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Haitian mythology

From Wikipedia, the free encyclopedia

Haitian Vodou is a syncretic mixture of Roman Catholic rituals developed during the French colonial period, based on traditional African beliefs, with roots in Dahomey, Kongo and Yoruba traditions, and folkloric influence from the indigenous Taino peoples of Haiti. The Loa, or spirits with whom Vodouisants work and practice, are not gods but servants of the Supreme Creator Bondye (pronounced Bon Dieu). In keeping with the French-Catholic influence of the faith, vodousaints are for the most part monotheists, believing that the Loa are great and powerful forces in the world with whom humans interact and vice versa, resulting in a symbiotic relationship intended to bring both humans and the Loa back to Bondye. "Vodou is a religious practice, a faith that points toward an intimate knowledge of God, and offers its practitioners a means to come into communion with the Divine, through an ever evolving paradigm of dance, song and prayers."[1]

History and origins of Voodooism in Haiti

Voodoo originated from the Animist beliefs of the Yoruba tribes in Benin,[2] but it developed in Haiti during the 18th century among the West Africans slaves who were being evangelized under the French Colonial power. Instead of abandoning their animist beliefs altogether, the slaves chose to affiliate their own traditional representations to the closest personal figures in the Roman Catholic faith for more meaningful purposes. The Bondye, or “Bon-Dieu” in French, represents the Supreme monotheist God, the Creator and most importantly, the Unreachable. According to the Animist belief, the only way possible to reach the Bondye and trigger change in society is by imploring a connection or relationship with the Spirits of the late ancestors which are called Loas.[citation needed]

Voodoo Ritual
Voodoo Ritual

There are in total 180 Loas in the Voodoo religion, each of them carrying a name and, a specific and exclusive function. For instance, "Guede"[3] is the spirit of life and death who is assigned to separate the souls and bodies of people when the time comes and also to watch over their graveyards. Through ceremonies of dance and singing, the Haitian Voodoo practitioners invoke these same spirits that in return will possess their bodies and dictate to the people the solution to their social preoccupations. Myths of the Haitian Independence from the French Colonial forces even suggest that this same Spirit, "Guede" entered the body of one of the slaves and cultivated the roots of the Haitian Revolutionary ideologies.[citation needed] This is one of the reasons why Voodoists consider their faith as a way of escape not only from Slavery but also from their personal issues.[citation needed]

Although this is a positive way of picturing this folkloric religion, most believers of Catholicism reject Voodooism that they say is a "pact with Satan"[4] that is till today the main source of misery, poverty and natural disaster in Haiti.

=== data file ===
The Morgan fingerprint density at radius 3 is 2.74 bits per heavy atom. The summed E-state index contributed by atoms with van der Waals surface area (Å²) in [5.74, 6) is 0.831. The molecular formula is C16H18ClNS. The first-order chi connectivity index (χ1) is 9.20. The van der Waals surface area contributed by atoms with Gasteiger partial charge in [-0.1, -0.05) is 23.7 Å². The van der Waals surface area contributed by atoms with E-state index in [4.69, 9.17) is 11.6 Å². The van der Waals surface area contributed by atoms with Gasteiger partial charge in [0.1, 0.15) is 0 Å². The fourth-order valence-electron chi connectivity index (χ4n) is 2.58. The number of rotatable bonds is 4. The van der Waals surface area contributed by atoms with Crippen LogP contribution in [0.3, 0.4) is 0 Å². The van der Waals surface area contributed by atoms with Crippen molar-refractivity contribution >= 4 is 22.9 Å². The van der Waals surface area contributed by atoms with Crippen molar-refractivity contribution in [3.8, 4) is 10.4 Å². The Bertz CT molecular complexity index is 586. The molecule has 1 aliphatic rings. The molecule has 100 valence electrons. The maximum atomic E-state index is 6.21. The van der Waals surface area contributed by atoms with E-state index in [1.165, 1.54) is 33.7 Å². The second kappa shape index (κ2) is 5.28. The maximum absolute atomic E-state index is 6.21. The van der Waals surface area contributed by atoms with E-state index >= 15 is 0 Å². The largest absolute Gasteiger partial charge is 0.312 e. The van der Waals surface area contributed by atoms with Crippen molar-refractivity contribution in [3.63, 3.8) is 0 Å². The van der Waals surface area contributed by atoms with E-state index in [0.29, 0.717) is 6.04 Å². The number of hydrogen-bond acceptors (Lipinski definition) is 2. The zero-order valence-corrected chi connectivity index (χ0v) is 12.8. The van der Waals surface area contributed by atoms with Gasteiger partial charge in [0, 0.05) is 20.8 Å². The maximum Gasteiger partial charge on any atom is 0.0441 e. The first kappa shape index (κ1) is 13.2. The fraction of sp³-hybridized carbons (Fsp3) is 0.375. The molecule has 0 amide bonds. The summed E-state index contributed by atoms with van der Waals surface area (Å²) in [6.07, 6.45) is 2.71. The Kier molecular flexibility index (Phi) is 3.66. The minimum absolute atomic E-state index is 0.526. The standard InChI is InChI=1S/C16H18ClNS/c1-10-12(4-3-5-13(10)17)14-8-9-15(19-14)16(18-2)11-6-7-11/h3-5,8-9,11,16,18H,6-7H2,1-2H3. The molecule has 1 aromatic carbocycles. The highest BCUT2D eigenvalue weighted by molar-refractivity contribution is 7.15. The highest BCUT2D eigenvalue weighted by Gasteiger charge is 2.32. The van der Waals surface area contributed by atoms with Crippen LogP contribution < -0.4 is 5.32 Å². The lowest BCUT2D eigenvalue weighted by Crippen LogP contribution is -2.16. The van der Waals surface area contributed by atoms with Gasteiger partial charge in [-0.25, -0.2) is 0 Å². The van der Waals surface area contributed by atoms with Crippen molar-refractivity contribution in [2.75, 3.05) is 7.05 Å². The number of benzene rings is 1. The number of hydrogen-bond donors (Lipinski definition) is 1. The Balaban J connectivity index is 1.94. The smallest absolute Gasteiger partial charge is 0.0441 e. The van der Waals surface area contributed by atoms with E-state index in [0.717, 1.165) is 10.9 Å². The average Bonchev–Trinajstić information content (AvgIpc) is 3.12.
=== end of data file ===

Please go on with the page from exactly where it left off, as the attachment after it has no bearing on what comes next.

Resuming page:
Related notions

  • Asagwe - Haitian Vodou dancing used to honor the Loa.
  • Avalou - ("supplication") Haitian Vodou dance.
  • Coco macaque - Haitian Vodou implement. It is a stick, which is supposed to be able to walk on its own. The owner of a coco macaque can send it on errands. If it is used to hit an enemy, the enemy will die before the dawn.
  • Gangan, Houngan - Haitian priests. They lead the peoples in dancing, drumming, and singing to invoke the Loa.
  • Ghede - family of spirits related to death and fertility.
  • Guinee - Haitian afterlife. It is also where life began and the home of their spirits.
  • Loa - Haitian Vodou spirit.
  • Mambo - Haitian priestess who, together with the Houngan, leads the Vodou rituals and invokes the Loa.
  • Paquet congo - charms made of organic matter wrapped in cloth, intended to rouse the Loa.
  • Petro - aggressive and warlike family of spirits
  • Rada - old, benefic family of spirits
  • Tonton Macoute, a Haitian mythological phrase meaning "bogey man" (literally: "Uncle Bagman")
  • Ville au Camp - ("House in the Fields") the underwater capital of the Loa

See also

References

  1. ^ Vye Zo Komande LaMenfo, Mambo (2011). Serving the Spirits: The Religion of Vodou. United States: Mambo Vye Zo Komande LaMenfo. p. 12. ISBN 978-0615535241.
  2. ^ Weber, A. S. (December 2018). "Haitian Vodou and Ecotheology". Ecumenical Review. 70 (4): 679–694. doi:10.1111/erev.12393.
  3. ^ Scalora, Sal (1993/03//Mar/Apr93). "A salute to the spirits". Americas. 45 (2): 26. Check date values in: |date= (help)
  4. ^ Schmidt, David (2011-02-04). "Making sense of hell on Earth". National Catholic Reporter. 47 (8): 20.

External links

This page was last edited on 16 July 2020, at 11:20
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